August 19, 2009
Buying Precedent (or Lack Thereof): The Klein v. Amtrak Problem
Posted by Christine Hurt

So, let's say that you are a very large defendant who is a repeat-player in the torts litigation arena.  You lose a very big case that sets a particularly bad precedent for you.  The payout is substantial, but doesn't affect your bottom line -- unless you multiply it by future cases that can rely on the bad precedent.  You appeal, and you're not sure which way the panel is going to decide.  This isn't the kind of case that would probably be granted cert by the Supreme Court, so whichever way the case comes down, you're stuck.  So, you make an offer to settle, maybe at an even greater amount than the trial court verdict.  But then you still have that silly federal district court decision for years to come, until the line of cases may or may not be reversed.  What do you do?

What if you could make a settlement offer and get the circuit court to remand the case back to the district court judge, who has agreed to vacate all of the opinions in the case, including his opinions that upheld the jury's verdict?  Who wouldn't love that, but what judge would do it?  Well, this judge apparently.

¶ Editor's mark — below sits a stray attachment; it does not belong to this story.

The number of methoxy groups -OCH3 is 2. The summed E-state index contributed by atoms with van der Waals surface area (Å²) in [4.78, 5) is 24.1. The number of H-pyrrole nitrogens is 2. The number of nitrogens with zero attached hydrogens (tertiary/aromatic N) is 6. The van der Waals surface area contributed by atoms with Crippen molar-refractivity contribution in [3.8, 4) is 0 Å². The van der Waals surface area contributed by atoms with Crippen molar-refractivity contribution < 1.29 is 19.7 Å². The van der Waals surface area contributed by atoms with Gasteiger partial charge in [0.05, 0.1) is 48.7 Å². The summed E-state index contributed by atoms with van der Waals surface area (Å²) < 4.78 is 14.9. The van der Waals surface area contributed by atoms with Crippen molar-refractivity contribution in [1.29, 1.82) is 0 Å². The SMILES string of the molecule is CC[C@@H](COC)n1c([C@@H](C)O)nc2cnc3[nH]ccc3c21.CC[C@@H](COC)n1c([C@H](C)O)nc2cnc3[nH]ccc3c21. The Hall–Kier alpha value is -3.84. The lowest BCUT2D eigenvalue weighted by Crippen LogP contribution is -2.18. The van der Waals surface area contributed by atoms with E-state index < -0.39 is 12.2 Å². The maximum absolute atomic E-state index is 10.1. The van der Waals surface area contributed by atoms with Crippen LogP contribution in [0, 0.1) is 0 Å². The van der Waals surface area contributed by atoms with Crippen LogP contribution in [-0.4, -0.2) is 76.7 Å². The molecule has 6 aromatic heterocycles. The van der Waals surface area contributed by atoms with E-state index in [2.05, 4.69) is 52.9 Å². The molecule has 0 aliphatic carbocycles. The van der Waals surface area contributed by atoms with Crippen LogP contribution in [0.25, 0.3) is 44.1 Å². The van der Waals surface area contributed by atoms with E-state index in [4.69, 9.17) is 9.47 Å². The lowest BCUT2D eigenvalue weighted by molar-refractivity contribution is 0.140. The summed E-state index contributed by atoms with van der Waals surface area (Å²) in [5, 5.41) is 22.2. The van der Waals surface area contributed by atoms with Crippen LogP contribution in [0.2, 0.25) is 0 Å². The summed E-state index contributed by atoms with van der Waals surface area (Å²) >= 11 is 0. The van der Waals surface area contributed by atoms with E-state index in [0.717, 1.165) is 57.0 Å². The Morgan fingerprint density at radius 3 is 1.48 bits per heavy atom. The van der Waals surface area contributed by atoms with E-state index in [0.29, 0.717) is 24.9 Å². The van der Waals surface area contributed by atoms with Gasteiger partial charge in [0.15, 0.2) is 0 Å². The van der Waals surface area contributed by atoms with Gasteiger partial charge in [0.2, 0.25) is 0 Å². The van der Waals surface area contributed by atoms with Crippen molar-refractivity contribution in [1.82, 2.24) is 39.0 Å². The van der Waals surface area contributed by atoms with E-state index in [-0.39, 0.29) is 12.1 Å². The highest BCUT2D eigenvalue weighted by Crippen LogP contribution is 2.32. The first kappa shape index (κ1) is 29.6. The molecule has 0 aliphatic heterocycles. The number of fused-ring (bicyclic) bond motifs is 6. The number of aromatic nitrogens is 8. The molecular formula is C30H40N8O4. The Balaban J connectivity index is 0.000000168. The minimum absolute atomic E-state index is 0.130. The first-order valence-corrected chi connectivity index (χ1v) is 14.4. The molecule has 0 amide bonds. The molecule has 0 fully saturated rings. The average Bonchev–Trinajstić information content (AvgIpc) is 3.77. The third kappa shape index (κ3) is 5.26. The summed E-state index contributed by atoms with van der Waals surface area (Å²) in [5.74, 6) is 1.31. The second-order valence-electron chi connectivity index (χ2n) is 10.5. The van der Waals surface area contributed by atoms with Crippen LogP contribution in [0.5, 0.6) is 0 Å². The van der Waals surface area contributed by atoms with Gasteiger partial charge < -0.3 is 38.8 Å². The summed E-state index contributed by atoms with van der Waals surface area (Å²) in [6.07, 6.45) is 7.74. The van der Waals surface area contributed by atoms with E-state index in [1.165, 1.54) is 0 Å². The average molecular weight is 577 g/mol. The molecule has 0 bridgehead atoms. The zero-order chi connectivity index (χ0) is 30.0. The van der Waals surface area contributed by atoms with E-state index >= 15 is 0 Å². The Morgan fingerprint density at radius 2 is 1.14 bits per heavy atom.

So, for all you Torts professors out there who would have loved a fun case on attractive nuisance, I hope you saved copies of the documents.  Lexis and Westlaw has agreed to remove all the opinions from their databases, standard procedure when cases are vacated.  (I don't know if the opinion is old enough to have hit the F. Supp. hard volume/index.)  In this case (Klein v. Amtrak), two teenagers (almost 18), climbed on a railcar owned by one defendant in the railyard owned by Amtrak.  Electricity was left on for the car for 4 days.  Although employees are trained in avoiding electrocution in wired cars (which seems trickier than I originally would have thought), no signs were posted.  They were trespassers, yet the presence of a large amount of graffiti in the railyard seemed to indicate that the frequent presence of trespassers was probably known by the landowner, Amtrak.  The jury returned a $24 million verdict for the severe injuries sustained by the plaintiffs, which was upheld by the district court judge.  The two defendants appealed, and the Third Circuit heard oral argument on what exactly is the state of the law as it applies to older teenage trespassers and railcars.  But, we'll have to wait to find out the state of the law for now.

UPDATE:  After looking around Westlaw (Klein v. National Passenger R.R.), I'm a little confused.  Most of the documents have no text anymore, except for one, which is the district court granting summary judgment to  Norfolk Southern Corp., the owner of the railcar, on all claims against it (2006 wl 1997369).  According to news reports, this defendant was involved in the trial, received a judgment against it, and argued on appeal.  So, I would think that the dismissal by summary judgment must have been overturned at some point.  However, I can't find a Third Circuit opinion (or citation) for that.  Could the settlement have vacated opinions against the defendants, but not opinions for them?

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